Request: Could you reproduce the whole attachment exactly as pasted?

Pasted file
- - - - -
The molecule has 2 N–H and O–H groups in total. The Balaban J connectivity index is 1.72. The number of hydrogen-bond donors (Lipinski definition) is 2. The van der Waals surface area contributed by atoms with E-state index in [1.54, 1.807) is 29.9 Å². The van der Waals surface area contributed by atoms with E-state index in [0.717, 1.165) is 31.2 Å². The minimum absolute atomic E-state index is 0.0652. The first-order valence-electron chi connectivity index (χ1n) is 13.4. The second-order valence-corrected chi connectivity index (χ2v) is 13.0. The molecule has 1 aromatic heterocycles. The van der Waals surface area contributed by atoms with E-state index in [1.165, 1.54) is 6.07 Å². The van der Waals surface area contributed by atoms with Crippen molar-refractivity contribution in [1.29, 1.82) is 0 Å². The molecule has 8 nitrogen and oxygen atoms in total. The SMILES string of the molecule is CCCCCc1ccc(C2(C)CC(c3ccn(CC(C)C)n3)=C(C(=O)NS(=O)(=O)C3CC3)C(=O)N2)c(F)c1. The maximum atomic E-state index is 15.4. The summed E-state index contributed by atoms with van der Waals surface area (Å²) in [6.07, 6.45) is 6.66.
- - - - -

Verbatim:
The molecule has 2 N–H and O–H groups in total. The Balaban J connectivity index is 1.72. The number of hydrogen-bond donors (Lipinski definition) is 2. The van der Waals surface area contributed by atoms with E-state index in [1.54, 1.807) is 29.9 Å². The van der Waals surface area contributed by atoms with E-state index in [0.717, 1.165) is 31.2 Å². The minimum absolute atomic E-state index is 0.0652. The first-order valence-electron chi connectivity index (χ1n) is 13.4. The second-order valence-corrected chi connectivity index (χ2v) is 13.0. The molecule has 1 aromatic heterocycles. The van der Waals surface area contributed by atoms with E-state index in [1.165, 1.54) is 6.07 Å². The van der Waals surface area contributed by atoms with Crippen molar-refractivity contribution in [1.29, 1.82) is 0 Å². The molecule has 8 nitrogen and oxygen atoms in total. The SMILES string of the molecule is CCCCCc1ccc(C2(C)CC(c3ccn(CC(C)C)n3)=C(C(=O)NS(=O)(=O)C3CC3)C(=O)N2)c(F)c1. The maximum atomic E-state index is 15.4. The summed E-state index contributed by atoms with van der Waals surface area (Å²) in [6.07, 6.45) is 6.66.